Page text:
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15 Years have passed since the creation of one of the first few homemade portables made (by our recollection), along with Ben’s VCSp and the Portendo. To create his NESp, Tighe used readily available parts from Radioshack and electronic stores for an attainable Bill Of Materials for others to create their own style of NESp, before there was really any community at all to discuss such DIY endeavors. So let’s frost those tips, put a Nelly band-aid under one of your eyes, and drop Train’s Drops of Jupiter into your Sony Walkman and let’s take a trip back to 2001 as we walk to the theater to see the first Harry Potter Movie.
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SuperMarioBros21
Things have been slow in the shop lately, as real life beckons as it always does. In an effort to keep the site from getting stagnant in these times, we decided to do some video game reviews every so often, mostly when between projects or waiting for parts. The first game we’d like to do an in-depth, extensive review on is the quirky and unique NES Classic Super Mario Bros 2, of course without mentioning Doki Doki Panic because I’m sure everybody knows about that and is tired of hearing about by now. Each of the four characters has their own strengths and weaknesses, so choose the one best for the situation and it’s on with the review.
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nes80top
The project which we will be working on for this year’s Ghost of Portables Past is the 80′s NEStop, an NES portable in a laptop design, with the intent of having it look like the old Sony TV I used to play it on growing up. Started in 2011 and last worked on in March of 2014, it is more than time to try and finish this project up. This worklog will be abbreviated showing the highlights of this month’s progress; a more in-depth worklog (and the worklogs of other GHOSTS projects from other contestants) can be found on the Bitfix Forums.
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nt_05
Back in the mid 1980′s, Nintendo was hard at work redesigning their Famicom console for a Western Release, trying to make it look more like a home appliance instead of a videogame system in hope of avoiding the same mistakes of the video game crash of just a few years prior. The boxy design was that we all know and love was created, and after their more videogame-ish redesign in 1993, it affectionately became known as the “Toaster” model, even though it looked more like a VCR. Fast forward to 2008, where modder Vomitsaw had a spare toaster and a spare NES, so what else to do than to make good on the nickname and re-case an NES into an actual toaster?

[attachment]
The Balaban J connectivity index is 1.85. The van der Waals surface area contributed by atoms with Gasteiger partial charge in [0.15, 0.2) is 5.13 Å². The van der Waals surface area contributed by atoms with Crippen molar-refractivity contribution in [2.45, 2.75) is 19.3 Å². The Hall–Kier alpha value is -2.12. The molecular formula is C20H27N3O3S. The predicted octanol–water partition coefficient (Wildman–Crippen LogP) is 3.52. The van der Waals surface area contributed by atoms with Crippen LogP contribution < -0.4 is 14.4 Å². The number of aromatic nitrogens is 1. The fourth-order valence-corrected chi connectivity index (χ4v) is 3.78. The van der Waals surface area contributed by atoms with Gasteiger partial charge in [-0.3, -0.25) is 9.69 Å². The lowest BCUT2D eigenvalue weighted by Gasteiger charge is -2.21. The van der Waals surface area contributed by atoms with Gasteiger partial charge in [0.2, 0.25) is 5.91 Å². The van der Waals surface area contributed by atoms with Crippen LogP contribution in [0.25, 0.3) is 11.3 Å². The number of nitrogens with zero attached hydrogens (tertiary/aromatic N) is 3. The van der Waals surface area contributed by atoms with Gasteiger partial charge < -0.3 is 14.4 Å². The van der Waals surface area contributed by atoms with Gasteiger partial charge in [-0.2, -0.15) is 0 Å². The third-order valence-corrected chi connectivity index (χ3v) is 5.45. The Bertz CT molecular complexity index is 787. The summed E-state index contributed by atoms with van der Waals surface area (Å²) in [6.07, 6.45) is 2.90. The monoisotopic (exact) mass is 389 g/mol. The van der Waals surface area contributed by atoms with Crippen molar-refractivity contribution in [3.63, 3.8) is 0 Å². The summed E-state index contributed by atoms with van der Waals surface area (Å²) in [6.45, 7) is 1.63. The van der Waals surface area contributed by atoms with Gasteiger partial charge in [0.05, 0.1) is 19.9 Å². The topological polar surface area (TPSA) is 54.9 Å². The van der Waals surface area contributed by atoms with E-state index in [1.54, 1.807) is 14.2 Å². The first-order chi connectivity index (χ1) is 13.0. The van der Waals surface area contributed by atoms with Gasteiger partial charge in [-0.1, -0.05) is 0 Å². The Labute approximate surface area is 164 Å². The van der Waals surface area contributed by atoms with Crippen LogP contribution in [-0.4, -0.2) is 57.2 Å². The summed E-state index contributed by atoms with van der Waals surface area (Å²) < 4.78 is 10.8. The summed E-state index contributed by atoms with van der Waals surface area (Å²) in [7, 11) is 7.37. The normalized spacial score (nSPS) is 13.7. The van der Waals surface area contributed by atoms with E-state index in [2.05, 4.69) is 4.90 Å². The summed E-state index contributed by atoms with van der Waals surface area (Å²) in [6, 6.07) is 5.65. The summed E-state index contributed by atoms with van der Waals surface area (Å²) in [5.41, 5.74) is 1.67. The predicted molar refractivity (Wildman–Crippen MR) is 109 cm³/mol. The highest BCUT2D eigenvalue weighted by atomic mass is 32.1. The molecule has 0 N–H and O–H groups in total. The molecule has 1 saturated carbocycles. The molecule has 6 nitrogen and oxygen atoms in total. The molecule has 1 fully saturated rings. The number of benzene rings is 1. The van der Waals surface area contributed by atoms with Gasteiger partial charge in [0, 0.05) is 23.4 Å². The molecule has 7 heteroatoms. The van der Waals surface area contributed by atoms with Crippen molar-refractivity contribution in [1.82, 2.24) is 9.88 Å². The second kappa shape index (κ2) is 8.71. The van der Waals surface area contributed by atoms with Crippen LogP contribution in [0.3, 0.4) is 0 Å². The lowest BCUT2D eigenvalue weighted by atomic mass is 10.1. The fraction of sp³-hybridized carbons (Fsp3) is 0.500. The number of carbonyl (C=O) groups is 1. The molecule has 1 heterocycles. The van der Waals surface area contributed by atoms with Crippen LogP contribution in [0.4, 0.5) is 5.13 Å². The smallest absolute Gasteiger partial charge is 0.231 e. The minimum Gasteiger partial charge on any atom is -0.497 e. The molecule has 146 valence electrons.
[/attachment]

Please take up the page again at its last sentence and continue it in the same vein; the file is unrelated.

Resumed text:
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Stop by the Midwest Gaming Classic this weekend, as in the Benheck Experience area the AV mods featured in my article right here will be available for purchase at the Midwest Gaming Classic this April 12th and 13th! This mod is actually pretty easy to build yourself, but I’ve gone and made it even easier by providing a pre-wired and assembled kits, with step by step directions on how to install the board in your NES yourself. Not feeling that adventurous? Bring your NES2 to the show where we will also be doing live installations!
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nes2
Thats right Boys and Girls, Toploader NES A/V mods! Get all the benefits of the NES-101 (It actually works when you put a game in!) with none of the drawbacks! Sporting a sleek stylish 3.5mm Phono Jack for composite video output and mono sound, and now with 100% more power LED. More info on the mod and some pretty pictures after the jump.
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